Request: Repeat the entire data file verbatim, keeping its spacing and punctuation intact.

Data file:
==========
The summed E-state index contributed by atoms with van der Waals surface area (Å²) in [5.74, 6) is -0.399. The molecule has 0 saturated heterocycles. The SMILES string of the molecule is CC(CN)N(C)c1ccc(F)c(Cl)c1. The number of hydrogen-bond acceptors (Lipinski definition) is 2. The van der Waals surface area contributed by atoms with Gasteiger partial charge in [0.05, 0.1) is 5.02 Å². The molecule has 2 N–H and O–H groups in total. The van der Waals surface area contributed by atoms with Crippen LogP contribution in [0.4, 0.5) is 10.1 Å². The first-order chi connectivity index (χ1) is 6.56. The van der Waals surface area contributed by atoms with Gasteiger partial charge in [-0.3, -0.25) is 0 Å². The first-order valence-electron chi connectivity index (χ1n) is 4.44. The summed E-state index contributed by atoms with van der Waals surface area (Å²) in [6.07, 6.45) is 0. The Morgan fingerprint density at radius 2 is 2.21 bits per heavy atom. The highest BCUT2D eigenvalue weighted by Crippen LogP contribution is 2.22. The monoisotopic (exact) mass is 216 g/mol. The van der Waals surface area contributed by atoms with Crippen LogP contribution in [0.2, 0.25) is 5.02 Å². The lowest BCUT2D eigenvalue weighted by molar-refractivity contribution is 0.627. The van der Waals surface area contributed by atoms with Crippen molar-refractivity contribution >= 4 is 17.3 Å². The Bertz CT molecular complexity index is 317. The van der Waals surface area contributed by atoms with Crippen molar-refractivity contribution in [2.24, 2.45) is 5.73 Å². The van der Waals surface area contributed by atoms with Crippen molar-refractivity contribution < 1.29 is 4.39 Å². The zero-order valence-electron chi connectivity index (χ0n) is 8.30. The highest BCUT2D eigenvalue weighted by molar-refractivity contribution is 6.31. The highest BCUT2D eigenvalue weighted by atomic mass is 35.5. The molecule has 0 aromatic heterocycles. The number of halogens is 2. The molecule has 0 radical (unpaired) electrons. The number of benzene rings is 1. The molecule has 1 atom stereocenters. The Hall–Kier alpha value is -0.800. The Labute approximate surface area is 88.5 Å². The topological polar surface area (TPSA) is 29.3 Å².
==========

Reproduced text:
The summed E-state index contributed by atoms with van der Waals surface area (Å²) in [5.74, 6) is -0.399. The molecule has 0 saturated heterocycles. The SMILES string of the molecule is CC(CN)N(C)c1ccc(F)c(Cl)c1. The number of hydrogen-bond acceptors (Lipinski definition) is 2. The van der Waals surface area contributed by atoms with Gasteiger partial charge in [0.05, 0.1) is 5.02 Å². The molecule has 2 N–H and O–H groups in total. The van der Waals surface area contributed by atoms with Crippen LogP contribution in [0.4, 0.5) is 10.1 Å². The first-order chi connectivity index (χ1) is 6.56. The van der Waals surface area contributed by atoms with Gasteiger partial charge in [-0.3, -0.25) is 0 Å². The first-order valence-electron chi connectivity index (χ1n) is 4.44. The summed E-state index contributed by atoms with van der Waals surface area (Å²) in [6.07, 6.45) is 0. The Morgan fingerprint density at radius 2 is 2.21 bits per heavy atom. The highest BCUT2D eigenvalue weighted by Crippen LogP contribution is 2.22. The monoisotopic (exact) mass is 216 g/mol. The van der Waals surface area contributed by atoms with Crippen LogP contribution in [0.2, 0.25) is 5.02 Å². The lowest BCUT2D eigenvalue weighted by molar-refractivity contribution is 0.627. The van der Waals surface area contributed by atoms with Crippen molar-refractivity contribution >= 4 is 17.3 Å². The Bertz CT molecular complexity index is 317. The van der Waals surface area contributed by atoms with Crippen molar-refractivity contribution in [2.24, 2.45) is 5.73 Å². The van der Waals surface area contributed by atoms with Crippen molar-refractivity contribution < 1.29 is 4.39 Å². The zero-order valence-electron chi connectivity index (χ0n) is 8.30. The highest BCUT2D eigenvalue weighted by molar-refractivity contribution is 6.31. The highest BCUT2D eigenvalue weighted by atomic mass is 35.5. The molecule has 0 aromatic heterocycles. The number of halogens is 2. The molecule has 0 radical (unpaired) electrons. The number of benzene rings is 1. The molecule has 1 atom stereocenters. The Hall–Kier alpha value is -0.800. The Labute approximate surface area is 88.5 Å². The topological polar surface area (TPSA) is 29.3 Å².